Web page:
The increasingly popular “Lusaka July” event — Zambia’s equivalent of the Kentucky Derby or the Royal Ascot — is known as much for its pomp, splendor and extravagance as it is for polo. This year’s event, held on Sept. 3, sparked controversy in the predominantly conservative country when photographs appeared online of men dressed in drag and openly showing affection toward one another.
The event prompted immediate outrage from religious groups, politicians and the public at large, who deemed it “un-African” and a sign of Western culture permeating the continent due to internet exposure and pressure from Western governments.
On Twitter and Facebook, users called for the arrest of the event’s organizers, amid mounting threats of violence.
“We will start beating them when we find them. Zambia, the most dangerous country to be gay in.”
“If they are sodomizing men then let’s cut off every gay d*** in Zambia. Vaupuba! [Stupidity].”
Like many African countries, Zambia outlaws same-sex relationships under colonial-era statutes. A fiercely religious country and former British colony, its laws prohibit people from having “carnal knowledge of any person against the order of nature.” The backlash from the event forced thousands of LGBTQI+ Zambians to go underground and close their social media accounts — even those who had nothing to do with the event.
Amid the uproar, the United States has remained quiet on the issue. This is surprising, not because the U.S. needs to intervene in every dispute among its allies but because previous presidents have been extremely vocal about LGBTQI+ rights in Zambia, to the point of sparking a diplomatic incident.
In 2019, then-President Edgar Lungu requested that U.S. Ambassador Daniel Foote be recalled after he publicly condemned the sentencing of two men to 15 years in prison after they were caught in a sexual act.
“I was personally horrified to read yesterday about the sentencing of two men, who had a consensual relationship, which hurt absolutely no one,” Foote wrote at the time.
Foote then bemoaned the fact that poachers get a lighter sentence than individuals accused of same-sex relations and lambasted the government for putting more energy into policing the LGBTQI+ community than fighting corruption.
With the U.S. threatening to withdraw aid, Lungu doubled down on the government’s stance, vowing not to be intimidated.
“Animals don’t do it, so why should we be forced to do it? It is unbiblical and un-Christian. We frown on it and we don’t want it,” Lungu said.
Since Zambia gained independence in 1964, successive governments have been outwardly hostile to homosexuality.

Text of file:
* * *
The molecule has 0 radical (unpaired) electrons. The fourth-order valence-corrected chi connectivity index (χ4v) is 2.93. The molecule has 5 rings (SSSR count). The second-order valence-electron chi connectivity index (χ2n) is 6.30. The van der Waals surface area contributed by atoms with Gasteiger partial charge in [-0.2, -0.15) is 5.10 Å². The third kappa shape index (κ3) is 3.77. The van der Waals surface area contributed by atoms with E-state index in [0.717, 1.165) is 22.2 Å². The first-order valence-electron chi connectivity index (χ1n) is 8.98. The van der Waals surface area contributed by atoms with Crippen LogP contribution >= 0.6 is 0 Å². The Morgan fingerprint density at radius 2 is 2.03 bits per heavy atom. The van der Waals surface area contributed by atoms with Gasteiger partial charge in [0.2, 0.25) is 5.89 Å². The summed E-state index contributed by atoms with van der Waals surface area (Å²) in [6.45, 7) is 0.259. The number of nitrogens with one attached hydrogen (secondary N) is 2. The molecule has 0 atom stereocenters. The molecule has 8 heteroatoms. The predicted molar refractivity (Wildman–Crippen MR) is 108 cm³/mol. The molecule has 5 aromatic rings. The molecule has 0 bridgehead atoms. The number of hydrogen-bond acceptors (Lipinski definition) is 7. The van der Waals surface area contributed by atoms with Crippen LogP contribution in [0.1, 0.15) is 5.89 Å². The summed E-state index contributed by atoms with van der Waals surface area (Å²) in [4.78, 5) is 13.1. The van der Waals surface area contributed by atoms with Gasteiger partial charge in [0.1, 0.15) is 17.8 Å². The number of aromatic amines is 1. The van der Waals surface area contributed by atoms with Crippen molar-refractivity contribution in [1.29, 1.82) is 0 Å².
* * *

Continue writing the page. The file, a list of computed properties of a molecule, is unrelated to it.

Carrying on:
After President Hakainde Hichilema won a landslide victory in the August 2021 elections, Zambian progressives and human rights advocates pinned their hopes on the liberal politician to repeal the law that criminalizes homosexuality.
Hichilema had been evasive about his government’s stance on the issue until May, when he accused the opposition of peddling lies that insinuated he was pro-LGBTQI+ rights.
“It is not right to say that the New Dawn government is promoting gay and lesbian rights,” Hichilema said. “We said in opposition and now in government that we do not support gay and lesbian rights as a country.”
Hichilema maintained that the constitution was clear on the issue and that Zambia was a Christian nation that would not go against Christianity.
Zambia and Ethiopia are the only two African countries that are officially Christian under their constitutions.
Following Lungu’s ouster, the U.S. normalized its relationship with the Hichilema administration. During President Joe Biden’s first 100 days in office, he issued a “historic” memorandum committing the U.S. to promoting LGBTQI+ rights on the international stage and threatening sanctions on countries that persecuted the community.
The memorandum on advancing the human rights of LGBTQI+ communities around the world reads: “When foreign governments move to restrict the rights of LGBTQI+ persons or fail to enforce legal protections in place thereby contributing to a climate of intolerance, agencies engaged abroad shall consider appropriate responses, including using the full range of diplomatic and assistance tools and, as appropriate, financial sanctions, visa restrictions and other actions.”
Nor is Biden the first president to issue a presidential memorandum to protect the rights of LGBTQI+ communities abroad. Barack Obama did so in 2011 and followed through when he criticized Nigeria for enacting an anti-homosexuality law. Obama also openly questioned Kenya’s anti-gay stance when he visited the country in 2015.
Before Foote’s recall to Washington, then-President Donald Trump announced that his administration would push to end laws criminalizing homosexuality around the world.
Most recently, Biden called on nations to defend LGBTQI+ rights at the 77th session of the U.N. General Assembly, which took place in September.